Post GRP/Fiore Merger Update with CEO Tim Warman

Nick Hodge gets an update from CEO Tim Warman on Fiore Gold's ramp-up activities at the Pan mine in Nevada.

Fiore Gold is busy ramping up production at the Pan mine in Nevada, will soon go to work on Gold Rock, and has its eye on more acquisitions.

Nick Hodge: Hi. I'm Nick Hodge with the Outsider Club. I'm sitting down today with Tim Warman, who's the CEO of Fiore Gold (TSX-V: F)(OTC: FFRRF), which is the company formed after the recent combination of Fiore Exploration and GRP Minerals.

As members of Nick's Notebook know, we actually financed both of these companies, Fiore Exploration and GRP Minerals independently, prior to their merger, but they've now come together and Tim Warman is the CEO. Tim, I just wanted to say thanks for joining us today.

Tim Warman: Thank you, Nick.

Nick Hodge: For those of us new to the story or even for those that invested in either Fiore or GRP, can you give us just brief overview of the new entity? What happened that allowed the two companies to combine? What your mission is now?

Tim Warman: GRP, if you remember, was a private company that was formed specifically to acquire the assets of the former Midway Gold, at bankruptcy, and get those up-and-running again. They purchased probably $200,000,000 worth of assets from the bankruptcy trustee in 2016 for $5,500,000 US dollars, so a very good deal there.

They invested about $18,000,000 or $19,000,000 in getting that mine, the Pan Mine, which was the key mine for Midway, getting that back up-and-running, sorting out the problems that had really sunk Midway.

Doing some new drilling, actually quite a bit of new drilling, to get a better handle on the resource, getting SRK to completely redo the resource model and the feasibility study, and then restarting the mine with the strategy of blending ore from two different parts of the deposit in order to basically ameliorate, or overcome, the problems that had sunk Midway.

We can talk a bit more about how that ramped up and that turnaround has gone. Of course, Fiore Exploration is a company that had been put together by Frank Giustra and some of his colleagues. We were initially focused on earlier stage exploration projects in Chile and other parts of Latin America.

I think we quickly realized that we were going to need a more advanced stage project. We'd been looking for probably the better part of a year since the company was formed in 2016 for a more advanced stage project. We'd looked at a couple and then someone put us in touch with the guys at GRP.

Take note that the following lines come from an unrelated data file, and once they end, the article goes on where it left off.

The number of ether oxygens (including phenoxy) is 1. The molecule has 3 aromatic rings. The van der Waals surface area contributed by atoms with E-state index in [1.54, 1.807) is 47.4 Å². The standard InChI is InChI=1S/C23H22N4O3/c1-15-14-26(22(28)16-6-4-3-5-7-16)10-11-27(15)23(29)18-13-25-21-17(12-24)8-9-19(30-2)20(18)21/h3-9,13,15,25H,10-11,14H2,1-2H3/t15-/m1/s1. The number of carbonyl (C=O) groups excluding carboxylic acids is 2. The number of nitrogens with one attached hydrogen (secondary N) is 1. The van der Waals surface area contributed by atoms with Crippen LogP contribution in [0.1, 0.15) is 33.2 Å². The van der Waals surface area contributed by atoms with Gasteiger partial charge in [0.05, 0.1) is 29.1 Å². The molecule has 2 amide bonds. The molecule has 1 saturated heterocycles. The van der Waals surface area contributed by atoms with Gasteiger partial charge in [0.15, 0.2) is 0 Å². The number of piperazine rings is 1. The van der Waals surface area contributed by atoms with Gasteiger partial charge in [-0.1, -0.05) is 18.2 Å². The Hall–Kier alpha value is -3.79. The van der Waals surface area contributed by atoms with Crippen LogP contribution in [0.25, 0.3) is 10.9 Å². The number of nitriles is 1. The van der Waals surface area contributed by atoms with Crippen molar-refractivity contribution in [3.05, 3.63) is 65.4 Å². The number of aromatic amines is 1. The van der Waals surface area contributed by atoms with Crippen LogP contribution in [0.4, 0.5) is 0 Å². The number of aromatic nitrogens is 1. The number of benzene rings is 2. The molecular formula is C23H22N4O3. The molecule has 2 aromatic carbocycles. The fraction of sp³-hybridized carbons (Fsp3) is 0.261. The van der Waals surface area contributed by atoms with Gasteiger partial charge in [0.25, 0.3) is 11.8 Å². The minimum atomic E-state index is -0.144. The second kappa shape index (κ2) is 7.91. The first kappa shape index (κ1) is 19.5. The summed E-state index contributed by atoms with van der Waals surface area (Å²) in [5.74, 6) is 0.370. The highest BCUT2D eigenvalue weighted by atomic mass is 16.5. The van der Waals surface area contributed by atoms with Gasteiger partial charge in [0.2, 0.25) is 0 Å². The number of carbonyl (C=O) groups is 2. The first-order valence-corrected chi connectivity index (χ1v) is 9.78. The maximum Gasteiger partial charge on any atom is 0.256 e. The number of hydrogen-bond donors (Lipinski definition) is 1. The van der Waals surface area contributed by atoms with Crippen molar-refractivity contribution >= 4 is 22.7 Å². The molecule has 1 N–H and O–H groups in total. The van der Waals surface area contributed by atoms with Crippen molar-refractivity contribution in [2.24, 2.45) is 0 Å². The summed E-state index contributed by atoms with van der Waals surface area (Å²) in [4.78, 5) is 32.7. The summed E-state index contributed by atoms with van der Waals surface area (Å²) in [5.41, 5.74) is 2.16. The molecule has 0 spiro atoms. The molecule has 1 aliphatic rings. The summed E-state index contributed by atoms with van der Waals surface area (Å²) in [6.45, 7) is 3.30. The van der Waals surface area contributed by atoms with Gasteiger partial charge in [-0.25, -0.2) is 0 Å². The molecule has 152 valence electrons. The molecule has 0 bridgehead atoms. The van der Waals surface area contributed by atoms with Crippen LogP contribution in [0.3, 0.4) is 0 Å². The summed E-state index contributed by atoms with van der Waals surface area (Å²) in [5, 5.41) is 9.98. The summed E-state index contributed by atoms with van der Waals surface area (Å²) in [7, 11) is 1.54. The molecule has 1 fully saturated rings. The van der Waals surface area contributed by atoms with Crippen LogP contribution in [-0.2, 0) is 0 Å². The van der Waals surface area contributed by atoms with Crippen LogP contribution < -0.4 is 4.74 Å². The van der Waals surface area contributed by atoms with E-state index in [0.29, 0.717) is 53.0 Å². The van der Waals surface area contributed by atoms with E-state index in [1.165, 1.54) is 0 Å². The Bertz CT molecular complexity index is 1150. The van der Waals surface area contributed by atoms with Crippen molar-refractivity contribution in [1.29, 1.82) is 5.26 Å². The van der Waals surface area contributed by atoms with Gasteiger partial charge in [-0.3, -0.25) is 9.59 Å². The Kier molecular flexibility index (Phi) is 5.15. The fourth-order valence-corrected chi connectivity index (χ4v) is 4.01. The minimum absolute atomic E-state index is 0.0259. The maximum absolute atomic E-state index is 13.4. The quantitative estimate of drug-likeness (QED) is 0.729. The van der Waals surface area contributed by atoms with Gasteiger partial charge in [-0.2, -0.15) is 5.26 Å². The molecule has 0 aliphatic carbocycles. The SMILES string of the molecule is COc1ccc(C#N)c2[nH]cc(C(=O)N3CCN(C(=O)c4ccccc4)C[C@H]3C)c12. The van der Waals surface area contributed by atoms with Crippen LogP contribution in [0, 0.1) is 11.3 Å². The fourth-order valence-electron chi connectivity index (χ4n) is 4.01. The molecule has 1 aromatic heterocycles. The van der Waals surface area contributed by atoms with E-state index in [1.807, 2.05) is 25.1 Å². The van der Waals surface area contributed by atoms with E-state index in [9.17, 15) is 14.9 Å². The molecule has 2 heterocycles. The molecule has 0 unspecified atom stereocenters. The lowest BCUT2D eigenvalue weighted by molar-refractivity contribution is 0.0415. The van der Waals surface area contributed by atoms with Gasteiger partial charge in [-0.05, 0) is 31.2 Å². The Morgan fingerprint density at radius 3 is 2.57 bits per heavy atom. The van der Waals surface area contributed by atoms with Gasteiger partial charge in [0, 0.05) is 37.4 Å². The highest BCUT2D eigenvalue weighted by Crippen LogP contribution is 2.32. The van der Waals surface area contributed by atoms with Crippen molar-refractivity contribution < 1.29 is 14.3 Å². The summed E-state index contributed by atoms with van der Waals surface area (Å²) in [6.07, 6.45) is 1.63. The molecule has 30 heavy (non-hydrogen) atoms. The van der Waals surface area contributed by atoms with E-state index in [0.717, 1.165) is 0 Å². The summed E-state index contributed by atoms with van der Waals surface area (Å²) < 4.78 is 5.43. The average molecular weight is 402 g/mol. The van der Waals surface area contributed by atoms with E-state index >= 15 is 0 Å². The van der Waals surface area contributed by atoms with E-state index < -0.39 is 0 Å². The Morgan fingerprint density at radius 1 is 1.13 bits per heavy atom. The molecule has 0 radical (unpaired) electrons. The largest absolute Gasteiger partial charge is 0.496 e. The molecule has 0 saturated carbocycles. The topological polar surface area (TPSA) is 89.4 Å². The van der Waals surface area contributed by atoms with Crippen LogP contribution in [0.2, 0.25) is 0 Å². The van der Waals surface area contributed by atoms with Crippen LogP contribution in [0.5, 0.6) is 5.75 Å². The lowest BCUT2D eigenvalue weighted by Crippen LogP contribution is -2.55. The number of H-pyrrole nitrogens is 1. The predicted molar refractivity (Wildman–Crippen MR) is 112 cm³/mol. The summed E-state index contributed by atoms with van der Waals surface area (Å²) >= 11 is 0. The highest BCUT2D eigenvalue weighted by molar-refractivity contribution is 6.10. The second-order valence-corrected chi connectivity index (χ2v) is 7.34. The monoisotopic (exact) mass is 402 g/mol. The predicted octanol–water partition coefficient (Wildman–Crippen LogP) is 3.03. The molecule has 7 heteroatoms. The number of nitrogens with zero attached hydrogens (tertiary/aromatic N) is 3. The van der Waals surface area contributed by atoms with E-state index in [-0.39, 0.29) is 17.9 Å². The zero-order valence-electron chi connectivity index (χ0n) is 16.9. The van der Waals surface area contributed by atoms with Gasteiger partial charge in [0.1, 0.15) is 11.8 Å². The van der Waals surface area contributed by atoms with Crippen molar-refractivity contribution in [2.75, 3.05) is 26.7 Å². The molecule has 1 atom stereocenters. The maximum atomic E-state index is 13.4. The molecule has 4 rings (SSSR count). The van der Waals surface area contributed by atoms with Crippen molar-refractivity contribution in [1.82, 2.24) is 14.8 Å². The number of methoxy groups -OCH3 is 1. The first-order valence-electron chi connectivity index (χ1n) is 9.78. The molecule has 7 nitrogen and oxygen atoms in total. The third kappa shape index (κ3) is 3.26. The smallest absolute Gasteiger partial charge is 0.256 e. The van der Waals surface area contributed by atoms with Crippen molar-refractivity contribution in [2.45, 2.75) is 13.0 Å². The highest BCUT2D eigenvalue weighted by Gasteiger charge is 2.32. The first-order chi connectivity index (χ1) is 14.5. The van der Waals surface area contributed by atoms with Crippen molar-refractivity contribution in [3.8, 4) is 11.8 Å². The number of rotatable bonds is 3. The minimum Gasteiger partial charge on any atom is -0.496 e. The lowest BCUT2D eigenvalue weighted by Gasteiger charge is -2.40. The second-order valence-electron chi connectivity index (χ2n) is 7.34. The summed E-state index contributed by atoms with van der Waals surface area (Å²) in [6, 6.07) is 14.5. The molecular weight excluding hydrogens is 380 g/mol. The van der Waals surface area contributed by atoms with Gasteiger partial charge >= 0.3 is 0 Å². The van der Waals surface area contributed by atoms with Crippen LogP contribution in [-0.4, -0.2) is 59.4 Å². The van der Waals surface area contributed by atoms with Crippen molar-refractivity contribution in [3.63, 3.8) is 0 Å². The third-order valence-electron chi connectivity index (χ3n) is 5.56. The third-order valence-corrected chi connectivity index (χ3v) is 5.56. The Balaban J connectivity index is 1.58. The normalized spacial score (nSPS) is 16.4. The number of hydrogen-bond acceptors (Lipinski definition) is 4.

Although it was a little bit outside of our geographic focus, which was Latin America, we just liked the project so much and liked the team at GRP that we decided to push forward on that.

I think it's worked out really well, so the new combined entity is called Fiore Gold. It really brings together the capital markets' ability of Frank Giustra and his team and, of course, the management team in Toronto at Fiore, and the technical operating team that was put together by GRP.

Nick Hodge: Let's talk about the assets that came with GRP. They've got a couple of them. There's Pan, which is in production, and that's the asset they ran into trouble with. Then, there's two other assets, one down the road in Nevada, called Gold Rock, and one in Washington State called Golden Eagle.

It's Pan you guys are currently focused on, where there's been a bit of news recently. Let's start with Pan and let me ask you, can you sum up what went wrong hat Midway wasn't able to complete the development and the ramp up of the asset there? It had something to do with the way they stacked the ore on the leach pad. They ran into some trouble.

Tim Warman: It was not that different from a lot of other new mines. They often run into a few teething problems when they start up. Of course, Midway's was exacerbated by the fact that they had a lot of debt that they'd taken on to build that mine. I think the eventual build ended up costing them a bit more than they had anticipated.

They were relatively short on cash when they finally got the mine into production. Then, they had the debt repayments to make for the construction financing. When they ran into these issues with the leach pad, they just basically had so much debt overhanging them that I think they went from pulling first gold in March of 2015, to filing for bankruptcy in June. It was a fairly quick end.

The principle issue wasn't anything terribly complicated. The Pan ore body, there's two parts to it. The North Pan and the South Pan. In the South Pan, you get material that has very, very good recoveries, very quick recoveries, but it's very clay rich.